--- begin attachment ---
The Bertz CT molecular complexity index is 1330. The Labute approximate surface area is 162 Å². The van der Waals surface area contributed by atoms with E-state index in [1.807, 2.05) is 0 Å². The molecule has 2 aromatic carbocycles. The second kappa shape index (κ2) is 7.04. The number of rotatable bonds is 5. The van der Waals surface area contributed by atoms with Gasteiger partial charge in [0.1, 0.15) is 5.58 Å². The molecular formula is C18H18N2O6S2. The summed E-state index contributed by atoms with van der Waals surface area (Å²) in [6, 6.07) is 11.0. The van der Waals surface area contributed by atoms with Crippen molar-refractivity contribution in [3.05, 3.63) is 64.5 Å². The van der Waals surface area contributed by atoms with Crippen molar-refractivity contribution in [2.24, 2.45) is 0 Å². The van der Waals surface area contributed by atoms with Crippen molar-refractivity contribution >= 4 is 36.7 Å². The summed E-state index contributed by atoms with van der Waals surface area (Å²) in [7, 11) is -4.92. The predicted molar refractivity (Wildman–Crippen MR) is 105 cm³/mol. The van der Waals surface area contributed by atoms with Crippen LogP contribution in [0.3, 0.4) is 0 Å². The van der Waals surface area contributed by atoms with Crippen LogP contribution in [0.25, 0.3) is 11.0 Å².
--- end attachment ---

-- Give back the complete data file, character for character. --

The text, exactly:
The Bertz CT molecular complexity index is 1330. The Labute approximate surface area is 162 Å². The van der Waals surface area contributed by atoms with E-state index in [1.807, 2.05) is 0 Å². The molecule has 2 aromatic carbocycles. The second kappa shape index (κ2) is 7.04. The number of rotatable bonds is 5. The van der Waals surface area contributed by atoms with Gasteiger partial charge in [0.1, 0.15) is 5.58 Å². The molecular formula is C18H18N2O6S2. The summed E-state index contributed by atoms with van der Waals surface area (Å²) in [6, 6.07) is 11.0. The van der Waals surface area contributed by atoms with Crippen molar-refractivity contribution in [3.05, 3.63) is 64.5 Å². The van der Waals surface area contributed by atoms with Crippen molar-refractivity contribution in [2.24, 2.45) is 0 Å². The van der Waals surface area contributed by atoms with Crippen molar-refractivity contribution >= 4 is 36.7 Å². The summed E-state index contributed by atoms with van der Waals surface area (Å²) in [7, 11) is -4.92. The predicted molar refractivity (Wildman–Crippen MR) is 105 cm³/mol. The van der Waals surface area contributed by atoms with Crippen LogP contribution in [0.3, 0.4) is 0 Å². The van der Waals surface area contributed by atoms with Crippen LogP contribution in [0.25, 0.3) is 11.0 Å².